Fort Apache becomes a nice example of what happens when you don’t listen to Bunny Colvin: “You call something a war, and pretty soon everybody’s gonna be running around acting like warriors. Running around on a damn crusade, storming corners, slapping on cuffs and racking up body counts. And when you’re at war, you need a fucking enemy. And pretty soon, damn near everybody on every corner’s your fucking enemy! Soon, the neighborhood you’re supposed to be policing, that’s just occupied territory.”
Granted, the movie does not go all the way with this or any other thread be it thematic or narrative-related, so it’s not as if Fort Apache ever approaches The Wire’s level of searing character destinies.
But during the scenes themselves, right there in the moment as you witness community members fighting back, the police captain ordering tear gas on the crowd, an on-duty officer chastising two off-duty officers who were called in by onlookers for brawling on the sidewalk, or a discussion concerning a police officer guilty of tossing a kid off a building, the film works as sincere social commentary.
6. The freeze frame
As for the errors, there are a few. The fate of Grier’s character is not cool, and I mean that in the Pulp Fiction sense: Grier’s character was “cool,” (albeit amoral and bloodthirsty), and the movie’s treatment of her is not cool. (Though I did enjoy her closing… cameo, let’s call it.) And things probably did not need to progress that way for Isabella.
Ultimately, though, all that matters is a film’s ending. “Wow them in the end, and you’ve got a hit.” So says the Robert McKee of Cox and Kaufman, as well as IU English professor Ray Hedin (in so many words).
So here we go with the ending of Fort Apache, The Bronx:
Murphy has just resigned, leaving Corelli as the lone member of a two-man Serpico team that has recently ratted out a fellow officer. Murph and Corelli ride away from the station, and as they are talking wistfully about their time together and the future ahead, that strange purse-snatcher who has been wearing “the flight-suit helmet shaped like Princess Leia’s hair” and has popped up throughout the film to harass the people of the Bronx by knocking them over and stealing their bags. Murphy has already run this dude down once, and failed.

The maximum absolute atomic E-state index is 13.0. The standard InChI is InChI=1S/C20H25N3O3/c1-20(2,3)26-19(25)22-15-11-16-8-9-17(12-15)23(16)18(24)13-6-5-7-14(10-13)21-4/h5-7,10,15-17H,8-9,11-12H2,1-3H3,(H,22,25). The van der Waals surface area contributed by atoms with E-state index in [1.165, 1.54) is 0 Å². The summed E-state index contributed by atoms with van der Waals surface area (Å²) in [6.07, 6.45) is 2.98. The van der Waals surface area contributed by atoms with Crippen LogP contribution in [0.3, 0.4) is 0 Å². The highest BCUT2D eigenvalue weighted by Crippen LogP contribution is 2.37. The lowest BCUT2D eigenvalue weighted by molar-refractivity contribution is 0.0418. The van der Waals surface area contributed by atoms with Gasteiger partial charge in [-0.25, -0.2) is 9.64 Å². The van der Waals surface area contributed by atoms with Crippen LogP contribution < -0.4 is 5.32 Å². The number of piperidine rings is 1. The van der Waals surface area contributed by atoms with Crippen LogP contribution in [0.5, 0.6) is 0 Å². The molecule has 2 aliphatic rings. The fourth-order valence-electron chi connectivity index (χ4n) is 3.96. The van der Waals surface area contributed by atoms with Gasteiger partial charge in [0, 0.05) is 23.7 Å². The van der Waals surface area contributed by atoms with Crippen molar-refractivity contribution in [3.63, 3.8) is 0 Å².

They spot him and hold the briefest of debates over whether or not they should chase this man down, for the sport of it I guess. Of course they should!
…and it was a few moments into the chase that I said to Avi: “This needs to end with some kind of crazy freeze frame, and then maybe the words FORT APACHE, THE BRONX flying on screen in thick type.”
The camera follows the chase from up close, and then from far away, and then from up close again… one of the film’s (charms/quirks/flaws) is its knack for scenes that lack discernible rhythm, so you’re wrong each time you wonder “Oh, maybe it’s ending now?”
We’re far away now, and the camera pans down, away from the three runners. “Ah,” I said at this point with a casual admiration, “they’re going to just leave Murph and Corelli chasing that guy. That’s pretty cool.
Scene keeps going, as the shot drops down to reveal something revealing in a junk yard. Then back to a close up of Murphy and Corelli chasing Purse Snatchin’ Leia. “Oh, we’re back.”
Suddenly Murphy makes this ridiculous lunging, one-handed dive toward the purse-snatcher, and BAM! FREEZE FRAME!
“YES!” I popped out of my seat at Avi’s apartment, tore my sweatshirt off from over my head and whipped it at the ceiling fan, and began hopping around, celebrating. “PERFECT!” Avi and I high-fived. It was quite a scene.